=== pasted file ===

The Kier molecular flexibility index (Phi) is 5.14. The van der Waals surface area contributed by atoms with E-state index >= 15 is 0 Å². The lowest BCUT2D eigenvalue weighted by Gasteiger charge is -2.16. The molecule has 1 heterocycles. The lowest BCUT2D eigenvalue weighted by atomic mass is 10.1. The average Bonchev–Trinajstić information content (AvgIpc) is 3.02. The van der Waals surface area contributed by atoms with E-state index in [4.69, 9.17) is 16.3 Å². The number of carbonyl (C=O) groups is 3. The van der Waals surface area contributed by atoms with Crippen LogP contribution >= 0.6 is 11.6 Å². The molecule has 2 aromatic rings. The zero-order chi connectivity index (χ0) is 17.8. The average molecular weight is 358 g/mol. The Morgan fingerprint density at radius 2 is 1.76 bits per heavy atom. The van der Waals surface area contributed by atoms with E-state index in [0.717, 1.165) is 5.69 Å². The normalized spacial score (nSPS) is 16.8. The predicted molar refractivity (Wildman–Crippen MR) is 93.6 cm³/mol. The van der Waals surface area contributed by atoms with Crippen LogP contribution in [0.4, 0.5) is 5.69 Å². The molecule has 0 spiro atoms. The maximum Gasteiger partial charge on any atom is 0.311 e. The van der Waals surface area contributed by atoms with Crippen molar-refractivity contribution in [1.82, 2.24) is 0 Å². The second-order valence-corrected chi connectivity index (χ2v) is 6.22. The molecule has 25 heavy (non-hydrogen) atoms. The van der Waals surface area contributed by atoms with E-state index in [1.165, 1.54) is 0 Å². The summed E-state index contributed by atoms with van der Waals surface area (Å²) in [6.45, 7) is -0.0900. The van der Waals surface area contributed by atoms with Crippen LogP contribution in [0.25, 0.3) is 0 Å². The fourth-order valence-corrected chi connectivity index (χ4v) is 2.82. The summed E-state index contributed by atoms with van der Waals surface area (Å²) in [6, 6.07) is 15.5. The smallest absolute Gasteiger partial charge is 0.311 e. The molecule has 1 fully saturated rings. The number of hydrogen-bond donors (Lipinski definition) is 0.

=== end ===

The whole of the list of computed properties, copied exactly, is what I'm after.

The Kier molecular flexibility index (Phi) is 5.14. The van der Waals surface area contributed by atoms with E-state index >= 15 is 0 Å². The lowest BCUT2D eigenvalue weighted by Gasteiger charge is -2.16. The molecule has 1 heterocycles. The lowest BCUT2D eigenvalue weighted by atomic mass is 10.1. The average Bonchev–Trinajstić information content (AvgIpc) is 3.02. The van der Waals surface area contributed by atoms with E-state index in [4.69, 9.17) is 16.3 Å². The number of carbonyl (C=O) groups is 3. The van der Waals surface area contributed by atoms with Crippen LogP contribution >= 0.6 is 11.6 Å². The molecule has 2 aromatic rings. The zero-order chi connectivity index (χ0) is 17.8. The average molecular weight is 358 g/mol. The Morgan fingerprint density at radius 2 is 1.76 bits per heavy atom. The van der Waals surface area contributed by atoms with E-state index in [0.717, 1.165) is 5.69 Å². The normalized spacial score (nSPS) is 16.8. The predicted molar refractivity (Wildman–Crippen MR) is 93.6 cm³/mol. The van der Waals surface area contributed by atoms with Crippen LogP contribution in [0.4, 0.5) is 5.69 Å². The molecule has 0 spiro atoms. The maximum Gasteiger partial charge on any atom is 0.311 e. The van der Waals surface area contributed by atoms with Crippen molar-refractivity contribution in [1.82, 2.24) is 0 Å². The second-order valence-corrected chi connectivity index (χ2v) is 6.22. The molecule has 25 heavy (non-hydrogen) atoms. The van der Waals surface area contributed by atoms with E-state index in [1.165, 1.54) is 0 Å². The summed E-state index contributed by atoms with van der Waals surface area (Å²) in [6.45, 7) is -0.0900. The van der Waals surface area contributed by atoms with Crippen LogP contribution in [0.25, 0.3) is 0 Å². The fourth-order valence-corrected chi connectivity index (χ4v) is 2.82. The summed E-state index contributed by atoms with van der Waals surface area (Å²) in [6, 6.07) is 15.5. The smallest absolute Gasteiger partial charge is 0.311 e. The molecule has 1 fully saturated rings. The number of hydrogen-bond donors (Lipinski definition) is 0.